My boyfriend and I have been together for two years, and I couldn’t be happier with him. He’s my favorite person in the world, and I feel so appreciated and supported by him. I even like his family—except for his dad. I’m uneasy and stressed-out around him. Once he invited himself on a long drive with me (that I’d been planning on taking solo) and we sat in almost total silence for seven hours. He turned off the music right away, drank from my water bottle without asking, and made what appeared to be a charged comment about my parents’ ethnicity (I was later assured that it wasn’t).
I’m involved in the Black Lives Matter movement and dread his jokes about how “stupid” it is to try to take down statues of Confederate generals. I end up biting my tongue a lot. My boyfriend’s family keeps inviting me over, and while I’d love to see them (I haven’t seen anyone in a long time due to the pandemic), I’m dreading seeing his dad again. As I look ahead at a possible future with the person I adore, I wonder if I’ll have to spend years feeling awkward around his beloved parent. How should I express this to my boyfriend, if at all? Do I speak up or bite my tongue to keep the peace, especially as a guest in their home?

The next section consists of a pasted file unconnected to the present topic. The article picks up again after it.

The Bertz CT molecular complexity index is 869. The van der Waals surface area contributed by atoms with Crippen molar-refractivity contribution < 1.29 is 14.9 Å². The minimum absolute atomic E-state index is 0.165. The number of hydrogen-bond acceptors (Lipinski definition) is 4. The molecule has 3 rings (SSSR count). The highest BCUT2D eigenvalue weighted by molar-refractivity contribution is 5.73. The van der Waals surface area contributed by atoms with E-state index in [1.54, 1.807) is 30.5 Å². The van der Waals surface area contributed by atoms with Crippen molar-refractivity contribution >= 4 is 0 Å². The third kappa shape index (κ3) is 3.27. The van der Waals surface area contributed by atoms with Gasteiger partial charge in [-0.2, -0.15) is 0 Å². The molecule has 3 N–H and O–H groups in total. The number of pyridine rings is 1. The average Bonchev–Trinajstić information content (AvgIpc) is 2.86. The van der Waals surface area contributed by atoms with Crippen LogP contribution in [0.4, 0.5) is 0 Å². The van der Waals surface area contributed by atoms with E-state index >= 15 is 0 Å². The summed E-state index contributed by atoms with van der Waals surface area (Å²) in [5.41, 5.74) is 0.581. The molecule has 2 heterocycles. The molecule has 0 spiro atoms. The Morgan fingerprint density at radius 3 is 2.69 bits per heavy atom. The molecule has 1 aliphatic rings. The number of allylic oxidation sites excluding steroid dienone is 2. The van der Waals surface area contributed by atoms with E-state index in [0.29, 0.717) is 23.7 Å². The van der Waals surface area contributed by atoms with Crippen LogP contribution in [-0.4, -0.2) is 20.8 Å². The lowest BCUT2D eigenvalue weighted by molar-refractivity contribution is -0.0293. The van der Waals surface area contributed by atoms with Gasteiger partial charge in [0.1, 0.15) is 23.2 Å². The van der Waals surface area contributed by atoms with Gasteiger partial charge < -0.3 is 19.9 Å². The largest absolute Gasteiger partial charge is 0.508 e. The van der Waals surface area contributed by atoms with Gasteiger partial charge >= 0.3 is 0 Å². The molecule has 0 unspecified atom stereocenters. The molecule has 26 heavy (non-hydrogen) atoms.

Consider what your life with your boyfriend might look like if you committed to never mentioning your discomfort with his father even once: hiding your dread in the lead-up to every family trip, biting your tongue every time another relative informs you that you’ve “misunderstood” one of his racist comments, covering moments of awkwardness or distress with a tight smile, all the while worrying that your boyfriend has already intuited that something’s wrong but doesn’t want to know what or why. Even if things really are great the rest of the time, that’s an awful lot of time dedicated to keeping your feelings from your boyfriend. Why is protecting him from possible hurt so much more important than protecting yourself from your own discomfort?
You say your boyfriend appreciates and supports you. Is he in the room when his father makes dismissive jokes about racism and the Confederacy? Does he later assure you that you’ve misunderstood those jokes, too? Or does he pretend not to hear them? What does he think about your involvement with Black Lives Matter, and does he share your commitment? Perhaps most importantly: Are you really afraid of breaking your boyfriend’s heart, or are you afraid that if you tell him, he’ll say that you’re making a big fuss over nothing? You’re not asking your boyfriend to cut ties with his father or denounce him in the public square. You want to tell him what’s been bothering you, enlist his support in declining impromptu “Can I come too?” requests in the future, and ask him to push back when his father dismisses your civil rights work. Those are very modest requests to make of someone you want to spend the rest of your life with. Give yourself permission to make them.